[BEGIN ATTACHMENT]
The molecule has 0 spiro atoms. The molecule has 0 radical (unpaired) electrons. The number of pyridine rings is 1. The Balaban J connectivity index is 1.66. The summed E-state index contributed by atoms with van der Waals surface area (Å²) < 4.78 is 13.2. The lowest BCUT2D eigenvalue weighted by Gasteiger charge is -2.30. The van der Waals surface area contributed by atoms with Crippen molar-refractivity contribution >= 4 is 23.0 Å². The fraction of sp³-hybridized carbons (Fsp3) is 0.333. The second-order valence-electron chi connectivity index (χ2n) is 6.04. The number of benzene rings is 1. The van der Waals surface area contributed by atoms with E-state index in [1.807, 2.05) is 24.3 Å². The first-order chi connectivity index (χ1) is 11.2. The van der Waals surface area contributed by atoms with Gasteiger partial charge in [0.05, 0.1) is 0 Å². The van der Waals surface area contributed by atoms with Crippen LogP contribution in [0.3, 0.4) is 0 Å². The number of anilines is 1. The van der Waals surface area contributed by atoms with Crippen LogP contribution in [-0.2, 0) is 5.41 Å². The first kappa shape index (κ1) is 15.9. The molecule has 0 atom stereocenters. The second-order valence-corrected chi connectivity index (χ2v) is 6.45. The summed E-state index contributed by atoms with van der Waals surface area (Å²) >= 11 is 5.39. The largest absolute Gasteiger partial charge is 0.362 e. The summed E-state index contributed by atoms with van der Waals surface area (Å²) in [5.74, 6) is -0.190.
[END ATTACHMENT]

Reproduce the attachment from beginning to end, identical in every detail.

The molecule has 0 spiro atoms. The molecule has 0 radical (unpaired) electrons. The number of pyridine rings is 1. The Balaban J connectivity index is 1.66. The summed E-state index contributed by atoms with van der Waals surface area (Å²) < 4.78 is 13.2. The lowest BCUT2D eigenvalue weighted by Gasteiger charge is -2.30. The van der Waals surface area contributed by atoms with Crippen molar-refractivity contribution >= 4 is 23.0 Å². The fraction of sp³-hybridized carbons (Fsp3) is 0.333. The second-order valence-electron chi connectivity index (χ2n) is 6.04. The number of benzene rings is 1. The van der Waals surface area contributed by atoms with E-state index in [1.807, 2.05) is 24.3 Å². The first-order chi connectivity index (χ1) is 11.2. The van der Waals surface area contributed by atoms with Gasteiger partial charge in [0.05, 0.1) is 0 Å². The van der Waals surface area contributed by atoms with Crippen LogP contribution in [0.3, 0.4) is 0 Å². The number of anilines is 1. The van der Waals surface area contributed by atoms with Crippen LogP contribution in [-0.2, 0) is 5.41 Å². The first kappa shape index (κ1) is 15.9. The molecule has 0 atom stereocenters. The second-order valence-corrected chi connectivity index (χ2v) is 6.45. The summed E-state index contributed by atoms with van der Waals surface area (Å²) >= 11 is 5.39. The largest absolute Gasteiger partial charge is 0.362 e. The summed E-state index contributed by atoms with van der Waals surface area (Å²) in [5.74, 6) is -0.190.